Legal alerts / 7.04.2020

Restrictions on the rights of physical persons due to Сovid-19

The coronavirus epidemic has required prompt intervention from state authorities, which boils down to maintaining restrictions in order to prevent the further spread of infection. Initially, quarantine measures applied only to people arriving from abroad but now the restrictions affect all Russian citizens. In this review we systematize the existing personal restrictions in Moscow and Saint Petersburg together with risks associated with them.

Limited self-isolation mode

A high-alert mode has been introduced in all regions of the Russian Federation, which allows regional authorities to take measures to prevent and eliminate the consequences of the coronavirus infection. In view of this, citizens have become significantly restricted in their choice of spending time outside of their dwellings. In Moscow and Saint Petersburg citizens are allowed to leave their dwellings to:

  • seek emergency medical care;
  • go to work if such work has not been suspended (for example, work at a steel plant or a grocery store) and use food services on the employer’s territory;
  • use the services of organizations whose activities are not suspended (for example, banking and insurance services, delivery services, communications, gas stations, sales of tobacco products, periodicals, and motor fuel);
  • visit the nearest stores;
  • walk pets at a distance not exceeding 100 meters from the house;
  • throw away garbage [1].

Movement through the city that is not included in this list is prohibited in Moscow for all citizens; in Saint Petersburg, it is prohibited only for people over 65 years of age (all others are only recommended to follow the restrictions).

Additionally, in Moscow from 6 April 2020 it is allowed to visit optical salons, baths, tanning salons, beauty salons and massage rooms with medical licenses [2].

Absolute self-isolation mode

Some citizens are completely prohibited from leaving their place of residence during the quarantine period. These are:

  • persons over 65 years of age (until the end of April);
  • persons with chronic diseases established by regional acts [3] (until the end of April);
  • persons who arrived in the Russian Federation from abroad [4], as well as persons who live together with them — for the period specified in individual decisions of sanitary doctors [5].

Persons over 65 years of age who comply with the isolation mode will receive a one-time targeted payment of 2,000 rubles [6].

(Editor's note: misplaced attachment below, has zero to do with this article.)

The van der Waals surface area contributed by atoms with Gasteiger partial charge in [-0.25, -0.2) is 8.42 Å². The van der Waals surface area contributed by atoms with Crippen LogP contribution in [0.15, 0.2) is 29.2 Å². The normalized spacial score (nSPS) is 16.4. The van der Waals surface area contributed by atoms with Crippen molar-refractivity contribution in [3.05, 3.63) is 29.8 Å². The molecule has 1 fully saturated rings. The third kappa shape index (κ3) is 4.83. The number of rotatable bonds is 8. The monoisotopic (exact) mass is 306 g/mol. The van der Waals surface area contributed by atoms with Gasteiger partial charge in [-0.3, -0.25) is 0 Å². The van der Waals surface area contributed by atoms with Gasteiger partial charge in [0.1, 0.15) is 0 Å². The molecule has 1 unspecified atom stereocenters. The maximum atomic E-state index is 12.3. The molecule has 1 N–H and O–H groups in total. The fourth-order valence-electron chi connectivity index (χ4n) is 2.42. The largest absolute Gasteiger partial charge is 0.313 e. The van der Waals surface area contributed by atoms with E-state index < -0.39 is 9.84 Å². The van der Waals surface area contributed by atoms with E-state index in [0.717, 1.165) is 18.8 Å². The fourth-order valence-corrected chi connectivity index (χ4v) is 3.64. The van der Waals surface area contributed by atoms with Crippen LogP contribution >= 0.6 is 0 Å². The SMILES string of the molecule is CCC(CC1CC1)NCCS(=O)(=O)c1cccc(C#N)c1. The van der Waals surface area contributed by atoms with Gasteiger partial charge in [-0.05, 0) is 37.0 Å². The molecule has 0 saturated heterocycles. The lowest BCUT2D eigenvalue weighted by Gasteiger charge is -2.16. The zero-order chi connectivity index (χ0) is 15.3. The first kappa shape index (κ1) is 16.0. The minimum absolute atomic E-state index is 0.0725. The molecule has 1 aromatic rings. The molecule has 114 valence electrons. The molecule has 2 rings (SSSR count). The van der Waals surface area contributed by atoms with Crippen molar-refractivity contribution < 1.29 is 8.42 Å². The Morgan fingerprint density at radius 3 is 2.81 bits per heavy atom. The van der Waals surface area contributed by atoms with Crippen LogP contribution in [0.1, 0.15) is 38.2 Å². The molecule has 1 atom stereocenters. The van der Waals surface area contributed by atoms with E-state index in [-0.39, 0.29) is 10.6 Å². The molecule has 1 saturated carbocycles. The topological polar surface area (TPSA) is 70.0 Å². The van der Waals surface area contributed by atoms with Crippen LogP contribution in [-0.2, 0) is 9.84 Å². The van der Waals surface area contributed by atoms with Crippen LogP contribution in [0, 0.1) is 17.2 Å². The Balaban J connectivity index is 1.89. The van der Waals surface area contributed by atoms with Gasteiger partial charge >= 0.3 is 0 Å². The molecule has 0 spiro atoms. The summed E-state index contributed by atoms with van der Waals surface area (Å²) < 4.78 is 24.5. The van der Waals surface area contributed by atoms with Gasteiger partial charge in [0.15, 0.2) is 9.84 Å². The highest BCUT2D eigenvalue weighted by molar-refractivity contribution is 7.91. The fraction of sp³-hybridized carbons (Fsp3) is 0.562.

Responsibility for a violation of isolation mode

Violations of self-isolation mode are subject to administrative liability at the federal and regional levels.

On 1 April 2020 amendments to article 6.3 of the Code of Administrative Offences of the Russian Federation entered into force. Now it imposes a fine of between 15,000 to 40,000 rubles for a violation of the quarantine acts.

In Moscow [7] and the Moscow region [8] additional regional fines have been imposed for a violation of the high-alert regulations governed by the local authorities. The amount of the fine is from 4,000 to 5,000 rubles. In Saint Petersburg there is not as yet any similar act.

Regional authorities are also broadcasting warnings to the public about criminal liability for violating self-isolation mode. However, simply leaving the house is not a crime, even in Moscow where the restrictions are prohibitive. Article 236 of the Criminal Code of the Russian Federation criminalizes only certain violations of sanitary and epidemiological rules. The investigation must prove that a violation of the rules by a particular person was the direct cause of serious consequences:

(a) the mass spread of disease among the public or the threat of this; or

(b) the death of a person.

There is currently no practice of criminal cases being initiated under this article due to COVID-19. It is highly unlikely that such cases will be a prospect for people who are without symptoms of the infection and are not subject to individual isolation orders.

 

[1] Paragraph 1.5 of resolution No. 182 of the Government of Saint Petersburg dated 3 April 2020 “On amending resolution No. 121 of the Government of Saint Petersburg dated 13 March 2020”; paragraph 10.3 of decree No. 12-UМ of the Moscow Mayor dated 5 March 2020 “On the introduction of high-alert mode” as amended by decree No. 39-UM of the Moscow Mayor dated 4 April 2020 “On amendments to decree No. 12-UМ of the Moscow Mayor dated 5 March 2020”.

[2] Paragraph 3.2.3 of decree No. 12-UМ of the Moscow Mayor dated 5 March 2020 as amended on 4 April 2020.

[3] Appendix 4 to decree No. 12-UМ of the Moscow Mayor dated 5 March 2020.

[4] Paragraph 2.3 of the resolution of the Chief State Sanitary Doctor of the Russian Federation dated 18 March 2020 “On providing isolation to prevent the spread of COVID-19”.

[5] Paragraph 7.3 of decree No. 12-UМ of the Moscow Mayor dated 5 March 2020 as amended on 4 April 2020.

[6] Paragraph 1.4 of resolution No. 167 of the Government of Saint Petersburg dated 30 March 2020 “On amendments to resolution No. 121 of the Government of Saint Petersburg dated 13 March 2020”; paragraph 8.4.1 of decree No. 12-UМ of the Moscow Mayor dated 5 March 2020 as amended on 4 April 2020.

[7] Article 2(1) of Law No. 6 of Moscow dated 1 April 2020 “On amendments to articles 2 and 8 of Law No. 77 of Moscow dated 10 December 2003 “On public order in Moscow” and Law No. 45 of Moscow dated 21 November 2007 “The Code of Administrative Offences of Moscow”.

[8] Article 1 of the Law of the Moscow region “On amendments to the Law of the Moscow region “The Code of Administrative Offences of the Moscow region” and on the suspension of articles 15.2 and 15.3 of the Law of the Moscow region “The Code of Administrative Offences of the Moscow region”.

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